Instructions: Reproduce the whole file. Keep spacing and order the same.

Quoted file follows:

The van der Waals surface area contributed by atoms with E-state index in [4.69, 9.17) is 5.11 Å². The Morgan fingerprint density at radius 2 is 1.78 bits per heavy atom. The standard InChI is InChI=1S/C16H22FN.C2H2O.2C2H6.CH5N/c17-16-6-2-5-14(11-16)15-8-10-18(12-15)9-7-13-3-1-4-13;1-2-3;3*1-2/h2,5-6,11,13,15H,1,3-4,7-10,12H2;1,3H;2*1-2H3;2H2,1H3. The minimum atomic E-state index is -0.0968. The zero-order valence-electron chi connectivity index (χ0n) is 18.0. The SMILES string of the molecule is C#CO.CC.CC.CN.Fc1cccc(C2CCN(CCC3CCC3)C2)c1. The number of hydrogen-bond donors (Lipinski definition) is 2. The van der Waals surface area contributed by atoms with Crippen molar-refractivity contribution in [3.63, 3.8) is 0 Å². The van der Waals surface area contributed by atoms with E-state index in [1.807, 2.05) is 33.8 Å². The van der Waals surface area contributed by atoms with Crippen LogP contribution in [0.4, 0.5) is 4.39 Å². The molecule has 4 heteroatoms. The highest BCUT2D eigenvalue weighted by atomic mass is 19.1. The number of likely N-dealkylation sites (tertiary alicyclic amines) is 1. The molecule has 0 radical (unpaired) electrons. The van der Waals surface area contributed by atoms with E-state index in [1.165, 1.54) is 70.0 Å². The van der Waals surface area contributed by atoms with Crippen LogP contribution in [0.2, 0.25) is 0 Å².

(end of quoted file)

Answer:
The van der Waals surface area contributed by atoms with E-state index in [4.69, 9.17) is 5.11 Å². The Morgan fingerprint density at radius 2 is 1.78 bits per heavy atom. The standard InChI is InChI=1S/C16H22FN.C2H2O.2C2H6.CH5N/c17-16-6-2-5-14(11-16)15-8-10-18(12-15)9-7-13-3-1-4-13;1-2-3;3*1-2/h2,5-6,11,13,15H,1,3-4,7-10,12H2;1,3H;2*1-2H3;2H2,1H3. The minimum atomic E-state index is -0.0968. The zero-order valence-electron chi connectivity index (χ0n) is 18.0. The SMILES string of the molecule is C#CO.CC.CC.CN.Fc1cccc(C2CCN(CCC3CCC3)C2)c1. The number of hydrogen-bond donors (Lipinski definition) is 2. The van der Waals surface area contributed by atoms with Crippen molar-refractivity contribution in [3.63, 3.8) is 0 Å². The van der Waals surface area contributed by atoms with E-state index in [1.807, 2.05) is 33.8 Å². The van der Waals surface area contributed by atoms with Crippen LogP contribution in [0.4, 0.5) is 4.39 Å². The molecule has 4 heteroatoms. The highest BCUT2D eigenvalue weighted by atomic mass is 19.1. The number of likely N-dealkylation sites (tertiary alicyclic amines) is 1. The molecule has 0 radical (unpaired) electrons. The van der Waals surface area contributed by atoms with E-state index in [1.165, 1.54) is 70.0 Å². The van der Waals surface area contributed by atoms with Crippen LogP contribution in [0.2, 0.25) is 0 Å².